Some forty years ago two individuals met and fell in love at a place called Fort Mifflin. Those two people happen to be my mom & dad. Fast forward 31 years and I got to take Peter to a place that not only started my family but was like a second home for me growing up.
Fort Mifflin is located just north of the Philadelphia Airport, a short drive off of Interstate 95 (known as i95 by locals), right next to the Delaware river. Classified by many as a hidden gem of Philadelphia, the fort does not get enough recognition for its part in the revolutionary and civil wars and has been long forgotten by many historians and locals alike.
I have had the privilege of watching Fort Mifflin evolve over the last few decades from a home of reenactors to a location where individuals hold weddings or even fundraisers. In 2008, the team from Ghost Hunters aired their investigation into the numerous ghost stories that are told between visitors and volunteers throughout the years. Growing up there I am no different than most of the individuals who have worked at Fort Mifflin. I have many personal ghost stories, that can turn a non-believer into a believer, but I also have over 30 years of being around this historical location to understand that it just comes with the territory.
Going back as a tourist isn’t that difficult for me, as Fort Mifflin offers their guest the privilege of walking around the grounds on their own time. Each building has a plaque with in-depth information about the significance and history of the building. Inside the Fort, you will find buildings such as the officers quarters, blacksmith shop, artillery shed and much more. Inside the soldiers’ barracks, you will find a display of artifacts and information related to the bombardment that happened in 1777.
You can see the writing of William Howe on the wall of casemate #11 or explore the casemate where Ghost Hunters found their most vivid thermal evidence. You can climb the wall and watch as the British fight the Colonist in the siege of the Fort or listen to music with a cup of cider in the soldiers’ barracks; there is always something to learn and discover at the Fort.
While the Fort is open to the public most weekends, they do offer special events for the public such as Siege weekend in November or Freedom Blast on July 4th weekend where you can see live reenactments. And if you just want to learn about the ghost of Fort Mifflin then check out their Candle Light Ghost tours or spend the night and sleep with the ghost.
I might be biased to some degree, but Fort Mifflin has a lot to offer for anyone looking for a little excitement whether it’s through the paranormal or not.
A quick history lesson:
The history of Fort Mifflin starts sometime around 1775, where it was secured by the Americans from the British troops. In 1777, American troops interfered with the British Naval operations to give Washington and his troops time to move into Valley Forge. On the morning of November 10, 1777, the British sieged the fort with cannon fire in an attempt to gain traction from their failed attempts of re-supplying, starting what is now known as the largest bombardment of the Revolutionary War. Five days after the start of the ambush from British troops, the men were soon faced with over 200 cannons firing at them in a bombardment that would lead to the evacuation of the fort, not before the men lite it ablaze in retaliation.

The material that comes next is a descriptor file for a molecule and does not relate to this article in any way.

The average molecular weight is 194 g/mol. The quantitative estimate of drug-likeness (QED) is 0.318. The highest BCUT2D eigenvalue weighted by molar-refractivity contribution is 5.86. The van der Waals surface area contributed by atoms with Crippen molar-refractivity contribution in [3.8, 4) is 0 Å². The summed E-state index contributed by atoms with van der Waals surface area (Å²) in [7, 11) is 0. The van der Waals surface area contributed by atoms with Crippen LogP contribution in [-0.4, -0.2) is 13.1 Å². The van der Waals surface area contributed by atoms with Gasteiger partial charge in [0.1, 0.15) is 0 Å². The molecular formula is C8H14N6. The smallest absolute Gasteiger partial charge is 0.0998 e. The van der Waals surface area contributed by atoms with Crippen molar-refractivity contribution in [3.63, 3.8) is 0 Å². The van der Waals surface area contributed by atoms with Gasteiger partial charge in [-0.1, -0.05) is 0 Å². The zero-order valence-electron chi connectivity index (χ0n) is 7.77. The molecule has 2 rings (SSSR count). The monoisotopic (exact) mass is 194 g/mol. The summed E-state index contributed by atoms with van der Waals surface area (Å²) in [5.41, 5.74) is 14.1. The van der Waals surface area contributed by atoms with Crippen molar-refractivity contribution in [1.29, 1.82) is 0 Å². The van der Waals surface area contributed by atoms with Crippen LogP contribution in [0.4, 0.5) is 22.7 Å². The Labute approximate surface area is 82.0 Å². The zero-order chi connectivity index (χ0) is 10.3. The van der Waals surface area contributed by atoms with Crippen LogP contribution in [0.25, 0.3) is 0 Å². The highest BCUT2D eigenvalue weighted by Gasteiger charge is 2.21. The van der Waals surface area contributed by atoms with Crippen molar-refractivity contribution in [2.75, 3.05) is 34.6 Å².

After the revolutionary war, Fort Mifflin was repaired and active again in 1863. During this time the Union and Confederacy were forced to find locations to house thousands of prisoners after the breakdown of prisoner exchanges. Fort Mifflin was converted to hold military prisoners during this time like many other buildings and locations throughout the country. Confederate prisoners captured during the Battle of Gettysburg were taken to Fort Mifflin in July of 1863. Many of the prisoners stayed at Fort Mifflin on short terms before being moved to a larger prison.
One of the most famous prisoners at Fort Mifflin during this time was William H. Howe. In 1863 Howe was arrested for desertion of his post with his regiment, during his arrest gunfight broke out and officer Abraham Bertolet was killed by a gunshot to the chest. Howe was moved to Fort Mifflin where he was held during his trial. In February 1864 Howe attempted an escape with over 200 prisoners from casemate #5 and because he was found to have led the attempted escape he was then put into solitary confinement in casemate #11 until the end of his trail. Howe was then moved to Eastern State Penitentiary in April of 1864 but subsequently brought back to Fort Mifflin where he would be hanged on the gallows in August of 1864. Howe is the only known prisoner to be executed at the Fort during the civil war and one of three executions to take place during the history of the Fort.
The Portly Passengers provides plus size inclusive travel tips and advice for anyone who is looking to explore the world. From seat sizes on airplanes to exploring museums, restaurants, and nature Melissa & Peter have the experience and stories to help guide you through it.